“This is a wonderful opportunity for the State of Israel to become a global power in green energy,” Dorit Banet, CEO of the renewable energy company Eilat-Eilot said during a panel about going carbon free at Calcalist’s Cleantech conference.
“The world has been experiencing global warming since 1960, while the average temperature has increased by 1.2 degrees Celsius (34.6 degrees Fahrenheit) every year. This is a precise figure and proven fact,” Banet said. “The concentration of carbon dioxide in the atmosphere has passed the 0.4% mark, the polar ice caps in Greenland are melting, and world economic destruction has been caused through hurricanes, natural disasters - where insurance companies refuse to compensate victims - battles over natural resources like food and water, which the Western world doesn’t know how to deal with, scorching temperatures, and so on.”
“We have the ability and economic models to get out of this, but we just need to decide to put a plan into action. Changes could be made today, but Israel has discovered that it has natural gas, and now we’re in trouble. The world is abandoning natural gas, while we’re trying to make a business out of it,” she said.
“The most dominant natural resource in Israel isn’t natural gas, it’s solar power. The electricity that solar panels generate is cheaper than oil and natural gas, but we are told that we can’t produce consistent electricity without gas. We’re warned that we’ll find ourselves sitting in the dark at night, and be cold in the winter,” she said. “This isn’t true, there are solutions and technological ways to store energy that allows us to be fiscally conservative and will meet the demand. We are told that without gas we won’t have energy security, or will be dependent on foreign countries, but the sun is ours, it can’t be ‘shut down’ for two days in order to pressure the electric company. What’s better than being able to produce our own electricity from every rooftop in Israel without being strategically vulnerable to enemy attacks?”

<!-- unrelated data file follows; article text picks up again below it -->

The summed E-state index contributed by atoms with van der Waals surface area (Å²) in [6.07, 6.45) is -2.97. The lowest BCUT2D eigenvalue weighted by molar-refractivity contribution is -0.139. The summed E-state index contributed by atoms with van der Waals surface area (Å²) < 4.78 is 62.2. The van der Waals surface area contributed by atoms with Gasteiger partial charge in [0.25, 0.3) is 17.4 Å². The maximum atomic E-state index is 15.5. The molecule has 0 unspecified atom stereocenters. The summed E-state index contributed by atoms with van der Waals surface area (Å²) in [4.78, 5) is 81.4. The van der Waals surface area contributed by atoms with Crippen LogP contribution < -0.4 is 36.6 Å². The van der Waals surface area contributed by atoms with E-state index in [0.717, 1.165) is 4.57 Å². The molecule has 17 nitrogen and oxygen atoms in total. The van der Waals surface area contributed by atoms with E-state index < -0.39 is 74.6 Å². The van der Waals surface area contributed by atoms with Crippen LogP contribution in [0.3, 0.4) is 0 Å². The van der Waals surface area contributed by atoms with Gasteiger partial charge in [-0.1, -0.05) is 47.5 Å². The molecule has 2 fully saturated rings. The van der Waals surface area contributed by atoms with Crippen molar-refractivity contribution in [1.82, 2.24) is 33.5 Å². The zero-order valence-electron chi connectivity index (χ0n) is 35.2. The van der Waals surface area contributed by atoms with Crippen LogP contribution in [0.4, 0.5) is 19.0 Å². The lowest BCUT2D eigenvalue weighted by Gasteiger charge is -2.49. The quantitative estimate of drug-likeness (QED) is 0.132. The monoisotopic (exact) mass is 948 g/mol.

“We also hear stories of how solar energy fields will take up too much room in an already crowded country, but that’s not true either. Some 60% of Israel’s energy can be covered by installing solar panels on roofs, placing coverings on parking lots, and on interchanges. We’ve also been told that the gas royalties will increase and fill the government’s coffers, but we can also generate more revenues from creating more startups,” Banet suggested. “We’ve been told that by 2050 renewable energies will enter the market in a big way, but climate change won’t wait for us until then. The window of opportunity that is before us is a small one. We can’t wait for the Israel Electric Company (IEC) to upgrade its system, we should be working on combining the interests of the private sector with business entrepreneurs. We needed to have a plan already,” she pointed out.
“So what can we do to ensure that this happens? My plan sets a target to shift to 50% of power produced from renewable sources by 2030 and 100% by 2050. OECD countries have set similar deadlines. We must decide immediately on how we use energy or store it, instead of setting up new facilities and radiation releasing antennas,” she said.
“We should start by setting up areas near Eilat and in the Arava Valley. We must build a big solar panel microgrid zone that will be managed and backed by the local authorities. It’s also preferable - that way the IEC won’t need to move large amounts of electricity. Manufacturers should be allowed to partner with authorities and share the costs of the infrastructure. A national roofing plan to install these panels should also be drawn up.”
“In Israel, the plans are only to set up large solar fields, but rooftops are also a useful type of real estate. We must decide that public buildings in Israel should be considered as both an electricity manufacturer and consumer, we can turn electricity into a source of profit,” she said.
“Aside from that, we must encourage the import of electric cars into the market. We must wean ourselves off of gas and pollution. Instead of engineering programs in schools that prepare the next generation of Chevron employees, we should start renewable energy academic programs in schools, so that future generations will learn its importance. We should not establish a gas pipeline to Eilat or advance oil infrastructures. Instead, we should empower those citizens who have been blessed by abundant sunlight to become energy independent by using solar panels. In Eilat-Eilot we have already done this: in hotels, malls, etc. we use 100% clean energy,” she said.